What could be the main event in Georgia’s twin U.S. Senate runoffs — early in-person voting — begins Monday. More than half of the record 5 million votes in the Nov. 3 general election were cast during its two-week early voting period. Early in-person voting could be even more important in these Jan. 5 runoffs because of the short time frame for voters to request and send back ballots by mail, as the two races decide which party will control the U.S. Senate.
“It’s very important,” Democrat Raphael Warnock, who is challenging Republican U.S. Sen. Kelly Loeffler in one of the races, said Friday after a speech to labor union canvassers. “It’s how we won in the general and it’s how we’re going to win in the runoff.”
No one expects turnout to be as high in the Warnock-Loeffler contest or the race between U.S. Sen. David Perdue and Democrat Jon Ossoff. But Bernard Fraga, an Emory University professor who studies voting, said overall turnout could reach 4 million.
Gabriel Sterling, election system implementation manager for the Georgia Secretary of State, said he expects a surge of people on Monday. More than 125,000 people cast ballots in October on the first day of early in-person voting before the general election. Some Atlanta-area early voting sites in October and November saw people lined up for hours.
“As always, on the first day of early voting, it’s kind of like when the iPhone comes out,” Sterling said last week. “People want to go get the new iPhone at the Apple store. They’re going to stand in line for a while.”
Fraga said it’s possible that mail-in ballots, if anything, will be even more favorable for Democrats in the runoff because of attacks on the integrity of mail-in voting by President Donald Trump and many Georgia Republicans.
“I don’t think Republicans are going to be voting by mail even at as high of rates as they did in November,” Fraga said.
That means early in-person voting, which Trump narrowly won in November, could be even more important for Republicans. Both parties may also drive voters toward the early polls with Christmas and New Year’s holidays looming before Jan. 5.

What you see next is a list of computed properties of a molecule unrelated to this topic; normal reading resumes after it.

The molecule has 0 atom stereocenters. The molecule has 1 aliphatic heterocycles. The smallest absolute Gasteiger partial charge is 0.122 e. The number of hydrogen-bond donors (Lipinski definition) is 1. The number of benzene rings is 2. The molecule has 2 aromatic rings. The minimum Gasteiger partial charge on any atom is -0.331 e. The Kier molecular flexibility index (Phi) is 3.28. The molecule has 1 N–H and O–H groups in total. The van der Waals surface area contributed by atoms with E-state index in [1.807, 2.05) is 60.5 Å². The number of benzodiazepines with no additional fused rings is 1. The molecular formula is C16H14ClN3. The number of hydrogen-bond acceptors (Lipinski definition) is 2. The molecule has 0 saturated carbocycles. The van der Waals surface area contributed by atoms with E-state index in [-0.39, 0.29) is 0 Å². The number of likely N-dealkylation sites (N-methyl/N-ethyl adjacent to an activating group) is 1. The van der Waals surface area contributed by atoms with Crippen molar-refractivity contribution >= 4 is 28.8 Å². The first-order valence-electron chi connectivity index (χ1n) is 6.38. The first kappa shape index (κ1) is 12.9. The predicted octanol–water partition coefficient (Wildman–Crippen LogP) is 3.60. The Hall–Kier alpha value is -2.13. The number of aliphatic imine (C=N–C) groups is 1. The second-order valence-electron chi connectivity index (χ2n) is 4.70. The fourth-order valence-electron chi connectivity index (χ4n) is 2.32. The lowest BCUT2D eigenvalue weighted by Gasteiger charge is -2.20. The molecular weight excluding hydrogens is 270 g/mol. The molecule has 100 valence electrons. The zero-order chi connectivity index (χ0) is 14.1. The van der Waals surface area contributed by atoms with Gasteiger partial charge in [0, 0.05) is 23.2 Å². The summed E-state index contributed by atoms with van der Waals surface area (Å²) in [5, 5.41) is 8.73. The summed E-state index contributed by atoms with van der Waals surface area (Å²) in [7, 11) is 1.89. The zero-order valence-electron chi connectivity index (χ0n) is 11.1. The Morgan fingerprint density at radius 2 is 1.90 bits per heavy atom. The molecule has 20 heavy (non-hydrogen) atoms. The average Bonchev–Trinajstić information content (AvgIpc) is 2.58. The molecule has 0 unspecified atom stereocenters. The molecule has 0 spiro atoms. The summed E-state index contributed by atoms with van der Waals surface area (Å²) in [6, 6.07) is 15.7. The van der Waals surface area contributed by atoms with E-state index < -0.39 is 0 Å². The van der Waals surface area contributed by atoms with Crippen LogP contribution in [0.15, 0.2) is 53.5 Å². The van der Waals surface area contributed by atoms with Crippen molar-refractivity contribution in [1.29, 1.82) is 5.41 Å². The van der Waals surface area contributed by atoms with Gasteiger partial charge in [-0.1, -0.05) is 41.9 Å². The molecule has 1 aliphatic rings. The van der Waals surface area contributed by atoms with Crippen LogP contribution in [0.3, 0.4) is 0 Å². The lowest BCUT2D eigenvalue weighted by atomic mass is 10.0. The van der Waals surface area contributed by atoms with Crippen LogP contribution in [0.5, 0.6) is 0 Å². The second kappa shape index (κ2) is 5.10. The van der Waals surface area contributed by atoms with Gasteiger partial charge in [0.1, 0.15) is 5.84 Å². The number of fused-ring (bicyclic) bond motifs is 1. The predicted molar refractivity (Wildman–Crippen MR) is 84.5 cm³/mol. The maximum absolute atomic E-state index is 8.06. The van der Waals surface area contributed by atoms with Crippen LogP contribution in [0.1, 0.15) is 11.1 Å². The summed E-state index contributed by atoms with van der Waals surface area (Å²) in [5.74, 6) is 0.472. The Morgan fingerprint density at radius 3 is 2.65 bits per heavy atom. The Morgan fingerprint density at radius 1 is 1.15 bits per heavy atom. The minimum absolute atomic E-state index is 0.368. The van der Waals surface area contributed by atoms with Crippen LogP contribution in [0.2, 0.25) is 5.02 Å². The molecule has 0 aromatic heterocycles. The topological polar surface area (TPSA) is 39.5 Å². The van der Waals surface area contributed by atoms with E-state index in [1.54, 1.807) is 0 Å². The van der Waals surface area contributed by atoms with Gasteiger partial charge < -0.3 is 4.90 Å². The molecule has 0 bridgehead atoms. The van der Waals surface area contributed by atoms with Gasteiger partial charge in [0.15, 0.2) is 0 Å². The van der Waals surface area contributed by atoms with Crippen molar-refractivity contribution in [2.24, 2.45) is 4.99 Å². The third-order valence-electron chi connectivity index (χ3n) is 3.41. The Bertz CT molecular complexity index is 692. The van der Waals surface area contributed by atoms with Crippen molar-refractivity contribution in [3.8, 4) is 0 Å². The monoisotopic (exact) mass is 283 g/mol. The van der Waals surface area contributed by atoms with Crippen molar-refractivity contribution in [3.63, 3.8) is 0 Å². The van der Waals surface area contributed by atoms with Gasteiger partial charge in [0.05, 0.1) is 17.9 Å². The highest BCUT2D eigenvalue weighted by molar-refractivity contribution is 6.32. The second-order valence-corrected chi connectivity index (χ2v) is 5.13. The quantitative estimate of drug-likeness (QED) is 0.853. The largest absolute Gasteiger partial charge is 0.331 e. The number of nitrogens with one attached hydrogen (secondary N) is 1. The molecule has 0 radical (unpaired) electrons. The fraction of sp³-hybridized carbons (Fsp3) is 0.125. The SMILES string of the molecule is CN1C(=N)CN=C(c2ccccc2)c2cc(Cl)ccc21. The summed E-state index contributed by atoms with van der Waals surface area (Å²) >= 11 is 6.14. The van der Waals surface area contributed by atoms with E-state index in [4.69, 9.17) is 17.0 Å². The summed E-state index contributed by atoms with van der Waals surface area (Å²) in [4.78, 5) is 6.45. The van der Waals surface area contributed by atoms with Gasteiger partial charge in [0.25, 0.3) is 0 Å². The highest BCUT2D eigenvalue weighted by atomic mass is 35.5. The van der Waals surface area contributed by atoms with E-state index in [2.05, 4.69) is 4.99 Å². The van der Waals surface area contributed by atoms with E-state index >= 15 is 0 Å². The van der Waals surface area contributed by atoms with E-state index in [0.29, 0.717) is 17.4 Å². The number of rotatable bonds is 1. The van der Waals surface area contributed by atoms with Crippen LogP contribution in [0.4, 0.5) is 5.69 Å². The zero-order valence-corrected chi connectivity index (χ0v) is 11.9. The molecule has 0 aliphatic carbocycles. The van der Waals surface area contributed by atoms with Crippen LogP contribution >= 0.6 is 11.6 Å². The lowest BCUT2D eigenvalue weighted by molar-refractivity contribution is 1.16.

“Any compressed timeline means people will be less likely to vote by mail,” Fraga said.
Each of Georgia’s 159 counties must offer at least one location for early voting during business hours, with many in metro Atlanta offering multiple locations, extended hours and weekend voting. Early voting will continue through Dec. 31 in some places. Preparation for early voting has been marred by squabbles over cuts to the number of early polling places.
Cobb County, once a suburban Republican stronghold trending Democratic, planned to cut early polling places from 11 to five. The county election manager said employees are exhausted and she didn’t have enough to staff more than that. After an outcry that closures would harm Black voters, the county said it would open two more locations and relocate a third.
Heavily Republican Forsyth County is cutting early voting locations from 11 to five and cutting hours, rejecting on Tuesday an effort to expand sites. Elections Director Mandi Smith told The Atlanta Journal-Constitution that with a shorter ballot and fewer voters expected, 11 sites aren’t needed. Asian Americans Advancing Justice-Atlanta said the move will make lines longer and voting harder for people who don’t speak English well.
Forsyth Republicans applauded the move, saying on the party Facebook page that the county rejected the “Democrats scheme” for more sites. The GOP reasoned that even early in-person voting is prone to cheating, although it didn’t explain how, with voters required to appear in person with photo identification.
“We fought to protect the integrity of our elections and not allow opportunities for more fraud,” the party wrote.
Republican Hall County, with a large Latino population, is cutting early voting sites from eight to four. Democratic Douglas County will also have fewer voting sites. The Center for New Data, a nonprofit group, counted 42 early polling sites statewide scheduled to close for the runoff. In some cases, polling places are being relocated nearby. The center found voters at polling locations slated to close waited an average of 49 minutes before the general election, compared to an average of 43 minutes at locations staying open.
Story & Photo Credit: Associated Press/thegrio